As we've said before, not everything in nature is warm, fuzzy, and pleasing to the eye; to depict it otherwise is false and leads to misunderstanding how everything fits together in the world around us. That's our rationale for including the above photo of a male American Robin we caught at Hilton Pond Center last week but did not band because there was really no place to put a numbered aluminum ring. Banded or not, when we mist netted him AGAIN this week we easily recognized him by his grotesquely deformed legs and toes--a condition called "scaly-leg." Scaly-leg is caused by mites that get between the scales on the legs, feet, and toes of birds and cause an abnormal cheesy-like growth. On his right leg, all four toes were misshapen and had lost their claws, while the claws on two toes of the left leg were long, thin, and straight; this leg's outer and hind toes were lacking claws altogether. We've seen scaly-leg in several species, but never to the extreme exhibited by the robin, so it's possible the bird was also affected by avian pox--or by avian pox alone--which often causes claw and toe loss. With such malformed appendages it's hard to imagine how this bird--probably in his second year--was able to hop around and forage. It's also questionable whether he would have been able to mount a female to copulate, although he had a well-developed cloacal protuberance that undoubtedly was laden with sperm. The photo above isn't very pretty, so we'll include just one image of the scaly-legged robin.

As we gaze out our office window toward Hilton Pond, several six-foot-tall shrubs partly obscure our view of the water. On most the stems are ramrod straight and unbranched, with compound leaves coming off in whorls at regular intervals. At the top each plant branches to produce two or more large, white umbrella-like flower heads up to ten inches in diameter (above); these are the blooms of Black Elderberry, Sambucus canadensis. A related species--the Red Elderberry, S. pubens--also grows in the North Carolina mountains. Both elderberries are named for the colors of their ripe fruit; thus, the green berries in the foreground of the plant above will turn black as summer progresses.

With such a huge floral assemblage we would expect elderberry to attract pollinators, so we climbed up on a ladder close to the plant with the largest flower head and waited with our camera and macro lens. We didn't have long to wait until the white flowers became a temporary landing platform--only about ten seconds--for Trigonopeltastes delta, the Delta Flower Scarab (above), a member of the Scarab Family (Scarabaeidae). Beetles in this group eat flower pollen--unlike some other family members that nibble on dung--and undoubtedly does a bit of pollinating while it dines.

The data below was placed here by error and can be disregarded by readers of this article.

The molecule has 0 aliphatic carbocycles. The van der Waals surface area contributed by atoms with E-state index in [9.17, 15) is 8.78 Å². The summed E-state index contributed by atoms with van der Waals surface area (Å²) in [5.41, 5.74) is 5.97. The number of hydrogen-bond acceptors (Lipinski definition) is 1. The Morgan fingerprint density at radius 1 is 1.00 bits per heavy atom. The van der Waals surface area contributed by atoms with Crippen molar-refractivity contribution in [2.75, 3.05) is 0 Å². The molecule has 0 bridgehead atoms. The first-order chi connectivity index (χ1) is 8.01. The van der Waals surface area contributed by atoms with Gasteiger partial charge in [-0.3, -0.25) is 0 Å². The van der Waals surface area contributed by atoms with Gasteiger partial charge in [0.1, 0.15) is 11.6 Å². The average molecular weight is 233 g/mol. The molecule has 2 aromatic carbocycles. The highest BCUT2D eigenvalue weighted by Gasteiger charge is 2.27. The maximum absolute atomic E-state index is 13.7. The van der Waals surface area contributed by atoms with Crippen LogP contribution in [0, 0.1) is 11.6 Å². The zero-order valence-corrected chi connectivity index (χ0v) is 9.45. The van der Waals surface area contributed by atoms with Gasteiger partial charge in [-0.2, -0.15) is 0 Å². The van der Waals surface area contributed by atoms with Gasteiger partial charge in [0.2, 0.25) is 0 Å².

So there you have it. Lizards, turtles, flowers, and birds, all signs that yes, indeed, "June is bustin' out TWICE over" at Hilton Pond--and elsewhere.

All text & photos © Hilton Pond Center

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Be sure to scroll down for an account of all
birds banded or recaptured during the period,
plus other nature notes of interest.

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  • Barb Masson


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"This Week at Hilton Pond" is written & photographed
by Bill Hilton Jr., executive director of
Hilton Pond Center for Piedmont Natural History.

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1-14 June 2007

Ruby-throated Hummingbird--6
Blue-gray Gnatcatcher--1
Carolina Chickadee--2
American Goldfinch--4
Eastern Phoebe--1
Chipping Sparrow--1
Wood Thrush--1 *
Downy Woodpecker--1
Carolina Wren--2
House Finch--4
Eastern Towhee--1

* = New species for 2007

11 species
24 individuals

29 species
710 individuals

(since 28 June 1982)
124 species
48,793 individuals

(with original banding date, sex, and current age)

Ruby-throated Hummingbird (9)
08/30/04--4th year male
07/27/05--after 3rd year female
07/07/06--2nd year female
07/17/06--2nd year female
07/17/06--after 2nd year female
07/22/06--after 2nd year female
08/27/06--after 2nd year female
08/23/06--2nd year male
09/15/06--2nd year male

Carolina Chickadee (1)
11/04/06--after hatch year unknown

Northern Cardinal (3)
04/25/05--after 3rd year female
11/08/05--after 3rd year female
11/11/05--3rd year male

Eastern Tufted Titmouse (2)
12/29/03--after 5th year male
08/25/06--2nd year male

Carolina Wren (2)
11/09/06--after hatch year female
11/26/06--after hatch year unknown


--As expected, the number of Ruby-throatd Hummingbirds visting our feeders, traps, and mist nets at Hilton Pond Center dropped considerably during the first half of June, with only six RTHU banded during the first 14 days of the month. (This compares with 24 banded during the last ten days of May.) However, we did have nine returning RTHU--including a male we haven't seen since we banded him as a juvenile in 2004. This brought our 2007 total for returns to 42, eclipsing the old record of 36 set back in 2000--and that was for the entire hummingbird season, March through October.

--We banded three new species for the year during the first half of June 2007: Blue-gray Gnatcatcher, Eastern Phoebe, and Wood Thrush. Of these, we were specially pleased with the latter for two reasons: 1) The thrush we caught was a female with a well-developed brood patch, implying the species is nesting on or near Hilton Pond Center property; and 2) the song of the Wood Thrush is our favorite of all North American birds.

All text & photos © Hilton Pond Center

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Hilton Pond Center for Piedmont Natural History is a non-profit research & education organization in York, South Carolina USA; phone (803) 684-5852. Directed by Bill Hilton Jr., aka The Piedmont Naturalist, it is the parent organization for Operation RubyThroat. Contents of this Web site--including articles and photos--may NOT be duplicated, modified, or used in any way except with the express written permission of Hilton Pond Center. All rights reserved worldwide. To obtain permission for use or for further assistance on accessing this Web site, contact the Webmaster.